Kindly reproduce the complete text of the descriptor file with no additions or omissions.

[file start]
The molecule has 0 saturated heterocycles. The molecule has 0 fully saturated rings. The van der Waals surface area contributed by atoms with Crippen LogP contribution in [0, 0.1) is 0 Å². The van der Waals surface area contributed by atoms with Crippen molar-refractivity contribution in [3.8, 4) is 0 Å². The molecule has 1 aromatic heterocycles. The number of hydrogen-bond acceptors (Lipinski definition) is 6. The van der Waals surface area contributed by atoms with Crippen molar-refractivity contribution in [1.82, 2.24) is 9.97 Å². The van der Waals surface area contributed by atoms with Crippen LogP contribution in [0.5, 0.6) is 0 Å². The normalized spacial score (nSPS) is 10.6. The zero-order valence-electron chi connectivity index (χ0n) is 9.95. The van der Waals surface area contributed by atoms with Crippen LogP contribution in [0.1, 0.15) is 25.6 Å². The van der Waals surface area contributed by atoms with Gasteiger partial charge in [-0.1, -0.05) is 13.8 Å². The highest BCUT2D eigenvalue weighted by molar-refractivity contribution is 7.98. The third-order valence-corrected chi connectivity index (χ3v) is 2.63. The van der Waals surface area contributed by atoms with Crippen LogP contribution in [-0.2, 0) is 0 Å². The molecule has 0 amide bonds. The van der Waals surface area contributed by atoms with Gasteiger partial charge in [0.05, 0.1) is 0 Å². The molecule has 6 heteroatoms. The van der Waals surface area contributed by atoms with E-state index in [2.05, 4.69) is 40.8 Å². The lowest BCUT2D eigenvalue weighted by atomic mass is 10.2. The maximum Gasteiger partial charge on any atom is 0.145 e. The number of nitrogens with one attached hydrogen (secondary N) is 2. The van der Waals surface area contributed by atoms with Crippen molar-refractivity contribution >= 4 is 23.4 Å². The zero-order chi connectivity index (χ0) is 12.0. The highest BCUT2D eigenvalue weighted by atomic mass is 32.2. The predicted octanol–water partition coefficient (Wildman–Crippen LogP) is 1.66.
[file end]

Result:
The molecule has 0 saturated heterocycles. The molecule has 0 fully saturated rings. The van der Waals surface area contributed by atoms with Crippen LogP contribution in [0, 0.1) is 0 Å². The van der Waals surface area contributed by atoms with Crippen molar-refractivity contribution in [3.8, 4) is 0 Å². The molecule has 1 aromatic heterocycles. The number of hydrogen-bond acceptors (Lipinski definition) is 6. The van der Waals surface area contributed by atoms with Crippen molar-refractivity contribution in [1.82, 2.24) is 9.97 Å². The van der Waals surface area contributed by atoms with Crippen LogP contribution in [0.5, 0.6) is 0 Å². The normalized spacial score (nSPS) is 10.6. The zero-order valence-electron chi connectivity index (χ0n) is 9.95. The van der Waals surface area contributed by atoms with Crippen LogP contribution in [0.1, 0.15) is 25.6 Å². The van der Waals surface area contributed by atoms with Gasteiger partial charge in [-0.1, -0.05) is 13.8 Å². The highest BCUT2D eigenvalue weighted by molar-refractivity contribution is 7.98. The third-order valence-corrected chi connectivity index (χ3v) is 2.63. The van der Waals surface area contributed by atoms with Crippen LogP contribution in [-0.2, 0) is 0 Å². The molecule has 0 amide bonds. The van der Waals surface area contributed by atoms with Gasteiger partial charge in [0.05, 0.1) is 0 Å². The molecule has 6 heteroatoms. The van der Waals surface area contributed by atoms with E-state index in [2.05, 4.69) is 40.8 Å². The lowest BCUT2D eigenvalue weighted by atomic mass is 10.2. The maximum Gasteiger partial charge on any atom is 0.145 e. The number of nitrogens with one attached hydrogen (secondary N) is 2. The van der Waals surface area contributed by atoms with Crippen molar-refractivity contribution >= 4 is 23.4 Å². The zero-order chi connectivity index (χ0) is 12.0. The highest BCUT2D eigenvalue weighted by atomic mass is 32.2. The predicted octanol–water partition coefficient (Wildman–Crippen LogP) is 1.66.